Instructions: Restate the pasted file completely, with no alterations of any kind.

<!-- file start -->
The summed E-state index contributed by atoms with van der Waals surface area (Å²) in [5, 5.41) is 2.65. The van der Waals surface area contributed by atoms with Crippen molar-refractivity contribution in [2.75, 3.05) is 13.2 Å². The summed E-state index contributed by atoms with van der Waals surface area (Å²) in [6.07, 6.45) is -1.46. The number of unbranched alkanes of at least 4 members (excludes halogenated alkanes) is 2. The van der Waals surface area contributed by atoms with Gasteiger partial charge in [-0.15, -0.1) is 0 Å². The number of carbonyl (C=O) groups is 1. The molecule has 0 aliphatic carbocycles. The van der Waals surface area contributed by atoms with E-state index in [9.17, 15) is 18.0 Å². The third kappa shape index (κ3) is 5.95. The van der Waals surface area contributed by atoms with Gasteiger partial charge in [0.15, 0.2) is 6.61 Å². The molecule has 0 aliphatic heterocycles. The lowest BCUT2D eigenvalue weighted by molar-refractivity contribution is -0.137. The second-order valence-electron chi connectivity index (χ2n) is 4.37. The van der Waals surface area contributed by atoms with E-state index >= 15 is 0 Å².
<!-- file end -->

The summed E-state index contributed by atoms with van der Waals surface area (Å²) in [5, 5.41) is 2.65. The van der Waals surface area contributed by atoms with Crippen molar-refractivity contribution in [2.75, 3.05) is 13.2 Å². The summed E-state index contributed by atoms with van der Waals surface area (Å²) in [6.07, 6.45) is -1.46. The number of unbranched alkanes of at least 4 members (excludes halogenated alkanes) is 2. The van der Waals surface area contributed by atoms with Gasteiger partial charge in [-0.15, -0.1) is 0 Å². The number of carbonyl (C=O) groups is 1. The molecule has 0 aliphatic carbocycles. The van der Waals surface area contributed by atoms with E-state index in [9.17, 15) is 18.0 Å². The third kappa shape index (κ3) is 5.95. The van der Waals surface area contributed by atoms with Gasteiger partial charge in [0.15, 0.2) is 6.61 Å². The molecule has 0 aliphatic heterocycles. The lowest BCUT2D eigenvalue weighted by molar-refractivity contribution is -0.137. The second-order valence-electron chi connectivity index (χ2n) is 4.37. The van der Waals surface area contributed by atoms with E-state index >= 15 is 0 Å².